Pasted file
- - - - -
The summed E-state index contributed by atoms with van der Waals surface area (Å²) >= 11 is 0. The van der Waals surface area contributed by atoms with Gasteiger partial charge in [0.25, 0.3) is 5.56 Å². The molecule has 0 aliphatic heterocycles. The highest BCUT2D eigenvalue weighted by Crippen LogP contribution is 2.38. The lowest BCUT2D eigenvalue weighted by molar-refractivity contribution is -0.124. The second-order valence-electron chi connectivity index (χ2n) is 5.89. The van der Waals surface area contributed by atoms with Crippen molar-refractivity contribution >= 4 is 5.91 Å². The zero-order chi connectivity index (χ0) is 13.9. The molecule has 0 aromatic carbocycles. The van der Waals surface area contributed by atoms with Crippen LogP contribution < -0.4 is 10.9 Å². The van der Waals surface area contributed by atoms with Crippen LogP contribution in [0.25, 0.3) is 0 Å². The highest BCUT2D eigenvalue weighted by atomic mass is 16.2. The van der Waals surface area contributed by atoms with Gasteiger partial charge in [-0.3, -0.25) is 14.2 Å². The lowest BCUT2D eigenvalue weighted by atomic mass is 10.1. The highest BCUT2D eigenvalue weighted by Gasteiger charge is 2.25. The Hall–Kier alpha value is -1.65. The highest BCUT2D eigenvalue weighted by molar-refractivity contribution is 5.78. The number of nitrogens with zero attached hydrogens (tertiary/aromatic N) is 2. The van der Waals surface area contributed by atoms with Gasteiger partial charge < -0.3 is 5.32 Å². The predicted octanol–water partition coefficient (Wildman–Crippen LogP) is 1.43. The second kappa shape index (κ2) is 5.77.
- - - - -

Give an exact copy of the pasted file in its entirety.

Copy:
The summed E-state index contributed by atoms with van der Waals surface area (Å²) >= 11 is 0. The van der Waals surface area contributed by atoms with Gasteiger partial charge in [0.25, 0.3) is 5.56 Å². The molecule has 0 aliphatic heterocycles. The highest BCUT2D eigenvalue weighted by Crippen LogP contribution is 2.38. The lowest BCUT2D eigenvalue weighted by molar-refractivity contribution is -0.124. The second-order valence-electron chi connectivity index (χ2n) is 5.89. The van der Waals surface area contributed by atoms with Crippen molar-refractivity contribution >= 4 is 5.91 Å². The zero-order chi connectivity index (χ0) is 13.9. The molecule has 0 aromatic carbocycles. The van der Waals surface area contributed by atoms with Crippen LogP contribution < -0.4 is 10.9 Å². The van der Waals surface area contributed by atoms with Crippen LogP contribution in [0.25, 0.3) is 0 Å². The highest BCUT2D eigenvalue weighted by atomic mass is 16.2. The van der Waals surface area contributed by atoms with Gasteiger partial charge in [-0.3, -0.25) is 14.2 Å². The lowest BCUT2D eigenvalue weighted by atomic mass is 10.1. The highest BCUT2D eigenvalue weighted by Gasteiger charge is 2.25. The Hall–Kier alpha value is -1.65. The highest BCUT2D eigenvalue weighted by molar-refractivity contribution is 5.78. The number of nitrogens with zero attached hydrogens (tertiary/aromatic N) is 2. The van der Waals surface area contributed by atoms with Gasteiger partial charge < -0.3 is 5.32 Å². The predicted octanol–water partition coefficient (Wildman–Crippen LogP) is 1.43. The second kappa shape index (κ2) is 5.77.